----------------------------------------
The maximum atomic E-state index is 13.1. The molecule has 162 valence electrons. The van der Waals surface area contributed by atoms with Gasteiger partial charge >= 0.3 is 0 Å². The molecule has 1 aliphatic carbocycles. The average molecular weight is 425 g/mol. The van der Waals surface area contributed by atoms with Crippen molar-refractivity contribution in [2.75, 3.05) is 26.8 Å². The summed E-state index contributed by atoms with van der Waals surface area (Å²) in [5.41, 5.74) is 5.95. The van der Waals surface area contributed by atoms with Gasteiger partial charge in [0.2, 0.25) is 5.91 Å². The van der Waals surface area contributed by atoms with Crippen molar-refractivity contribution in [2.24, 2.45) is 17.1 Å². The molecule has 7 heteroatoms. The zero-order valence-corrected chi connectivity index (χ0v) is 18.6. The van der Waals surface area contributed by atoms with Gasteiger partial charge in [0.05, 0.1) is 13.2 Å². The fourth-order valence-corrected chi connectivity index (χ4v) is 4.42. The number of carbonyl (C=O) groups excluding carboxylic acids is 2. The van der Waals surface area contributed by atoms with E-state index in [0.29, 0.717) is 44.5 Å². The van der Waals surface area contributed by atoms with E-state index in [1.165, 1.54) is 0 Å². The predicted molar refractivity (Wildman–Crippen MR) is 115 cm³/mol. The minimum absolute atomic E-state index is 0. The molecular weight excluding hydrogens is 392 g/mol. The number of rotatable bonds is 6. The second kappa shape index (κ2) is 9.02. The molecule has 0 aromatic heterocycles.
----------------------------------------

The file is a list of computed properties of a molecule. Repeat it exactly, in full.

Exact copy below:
The maximum atomic E-state index is 13.1. The molecule has 162 valence electrons. The van der Waals surface area contributed by atoms with Gasteiger partial charge >= 0.3 is 0 Å². The molecule has 1 aliphatic carbocycles. The average molecular weight is 425 g/mol. The van der Waals surface area contributed by atoms with Crippen molar-refractivity contribution in [2.75, 3.05) is 26.8 Å². The summed E-state index contributed by atoms with van der Waals surface area (Å²) in [5.41, 5.74) is 5.95. The van der Waals surface area contributed by atoms with Gasteiger partial charge in [0.2, 0.25) is 5.91 Å². The van der Waals surface area contributed by atoms with Crippen molar-refractivity contribution in [2.24, 2.45) is 17.1 Å². The molecule has 7 heteroatoms. The zero-order valence-corrected chi connectivity index (χ0v) is 18.6. The van der Waals surface area contributed by atoms with Gasteiger partial charge in [0.05, 0.1) is 13.2 Å². The fourth-order valence-corrected chi connectivity index (χ4v) is 4.42. The number of carbonyl (C=O) groups excluding carboxylic acids is 2. The van der Waals surface area contributed by atoms with E-state index in [0.29, 0.717) is 44.5 Å². The van der Waals surface area contributed by atoms with E-state index in [1.165, 1.54) is 0 Å². The predicted molar refractivity (Wildman–Crippen MR) is 115 cm³/mol. The minimum absolute atomic E-state index is 0. The molecular weight excluding hydrogens is 392 g/mol. The number of rotatable bonds is 6. The second kappa shape index (κ2) is 9.02. The molecule has 0 aromatic heterocycles.